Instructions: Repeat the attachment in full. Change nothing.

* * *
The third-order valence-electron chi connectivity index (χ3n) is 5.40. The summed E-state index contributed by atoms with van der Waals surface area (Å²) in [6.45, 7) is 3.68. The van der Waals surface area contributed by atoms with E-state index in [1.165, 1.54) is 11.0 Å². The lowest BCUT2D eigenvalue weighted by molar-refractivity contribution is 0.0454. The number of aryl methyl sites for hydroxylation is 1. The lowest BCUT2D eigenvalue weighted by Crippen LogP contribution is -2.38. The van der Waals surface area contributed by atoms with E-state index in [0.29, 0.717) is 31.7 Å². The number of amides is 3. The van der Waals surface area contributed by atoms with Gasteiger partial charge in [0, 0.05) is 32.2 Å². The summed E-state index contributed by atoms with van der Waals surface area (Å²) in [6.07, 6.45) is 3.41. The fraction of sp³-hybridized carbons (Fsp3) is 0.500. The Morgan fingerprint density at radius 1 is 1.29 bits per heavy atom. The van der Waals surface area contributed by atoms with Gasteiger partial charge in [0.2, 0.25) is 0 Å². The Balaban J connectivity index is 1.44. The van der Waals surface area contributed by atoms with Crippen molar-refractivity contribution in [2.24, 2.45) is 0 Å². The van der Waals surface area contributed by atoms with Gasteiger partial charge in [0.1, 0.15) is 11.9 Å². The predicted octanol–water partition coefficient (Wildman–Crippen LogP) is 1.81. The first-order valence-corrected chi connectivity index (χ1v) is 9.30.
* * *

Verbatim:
The third-order valence-electron chi connectivity index (χ3n) is 5.40. The summed E-state index contributed by atoms with van der Waals surface area (Å²) in [6.45, 7) is 3.68. The van der Waals surface area contributed by atoms with E-state index in [1.165, 1.54) is 11.0 Å². The lowest BCUT2D eigenvalue weighted by molar-refractivity contribution is 0.0454. The number of aryl methyl sites for hydroxylation is 1. The lowest BCUT2D eigenvalue weighted by Crippen LogP contribution is -2.38. The van der Waals surface area contributed by atoms with E-state index in [0.29, 0.717) is 31.7 Å². The number of amides is 3. The van der Waals surface area contributed by atoms with Gasteiger partial charge in [0, 0.05) is 32.2 Å². The summed E-state index contributed by atoms with van der Waals surface area (Å²) in [6.07, 6.45) is 3.41. The fraction of sp³-hybridized carbons (Fsp3) is 0.500. The Morgan fingerprint density at radius 1 is 1.29 bits per heavy atom. The van der Waals surface area contributed by atoms with Gasteiger partial charge in [0.2, 0.25) is 0 Å². The Balaban J connectivity index is 1.44. The van der Waals surface area contributed by atoms with Crippen molar-refractivity contribution in [2.24, 2.45) is 0 Å². The van der Waals surface area contributed by atoms with Gasteiger partial charge in [0.1, 0.15) is 11.9 Å². The predicted octanol–water partition coefficient (Wildman–Crippen LogP) is 1.81. The first-order valence-corrected chi connectivity index (χ1v) is 9.30.